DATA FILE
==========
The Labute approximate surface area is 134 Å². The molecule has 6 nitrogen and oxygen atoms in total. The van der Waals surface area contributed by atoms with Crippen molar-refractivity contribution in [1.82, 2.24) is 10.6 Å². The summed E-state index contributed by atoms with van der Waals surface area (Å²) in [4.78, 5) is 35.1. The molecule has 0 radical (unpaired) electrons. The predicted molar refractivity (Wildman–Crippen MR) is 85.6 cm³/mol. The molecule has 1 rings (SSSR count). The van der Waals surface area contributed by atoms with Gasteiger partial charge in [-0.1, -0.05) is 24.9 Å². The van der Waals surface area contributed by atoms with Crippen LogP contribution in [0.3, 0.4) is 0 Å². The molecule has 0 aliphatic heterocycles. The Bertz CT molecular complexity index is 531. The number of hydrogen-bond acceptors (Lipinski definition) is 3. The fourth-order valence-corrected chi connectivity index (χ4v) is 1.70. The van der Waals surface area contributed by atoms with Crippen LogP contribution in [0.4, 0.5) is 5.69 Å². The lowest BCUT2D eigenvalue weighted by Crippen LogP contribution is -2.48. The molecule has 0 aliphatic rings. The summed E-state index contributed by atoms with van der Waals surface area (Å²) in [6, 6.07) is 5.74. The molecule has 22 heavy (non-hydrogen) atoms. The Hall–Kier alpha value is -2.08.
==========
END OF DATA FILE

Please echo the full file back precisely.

The Labute approximate surface area is 134 Å². The molecule has 6 nitrogen and oxygen atoms in total. The van der Waals surface area contributed by atoms with Crippen molar-refractivity contribution in [1.82, 2.24) is 10.6 Å². The summed E-state index contributed by atoms with van der Waals surface area (Å²) in [4.78, 5) is 35.1. The molecule has 0 radical (unpaired) electrons. The predicted molar refractivity (Wildman–Crippen MR) is 85.6 cm³/mol. The molecule has 1 rings (SSSR count). The van der Waals surface area contributed by atoms with Gasteiger partial charge in [-0.1, -0.05) is 24.9 Å². The van der Waals surface area contributed by atoms with Crippen LogP contribution in [0.3, 0.4) is 0 Å². The molecule has 0 aliphatic heterocycles. The Bertz CT molecular complexity index is 531. The number of hydrogen-bond acceptors (Lipinski definition) is 3. The fourth-order valence-corrected chi connectivity index (χ4v) is 1.70. The van der Waals surface area contributed by atoms with Crippen LogP contribution in [0.4, 0.5) is 5.69 Å². The lowest BCUT2D eigenvalue weighted by Crippen LogP contribution is -2.48. The molecule has 0 aliphatic rings. The summed E-state index contributed by atoms with van der Waals surface area (Å²) in [6, 6.07) is 5.74. The molecule has 22 heavy (non-hydrogen) atoms. The Hall–Kier alpha value is -2.08.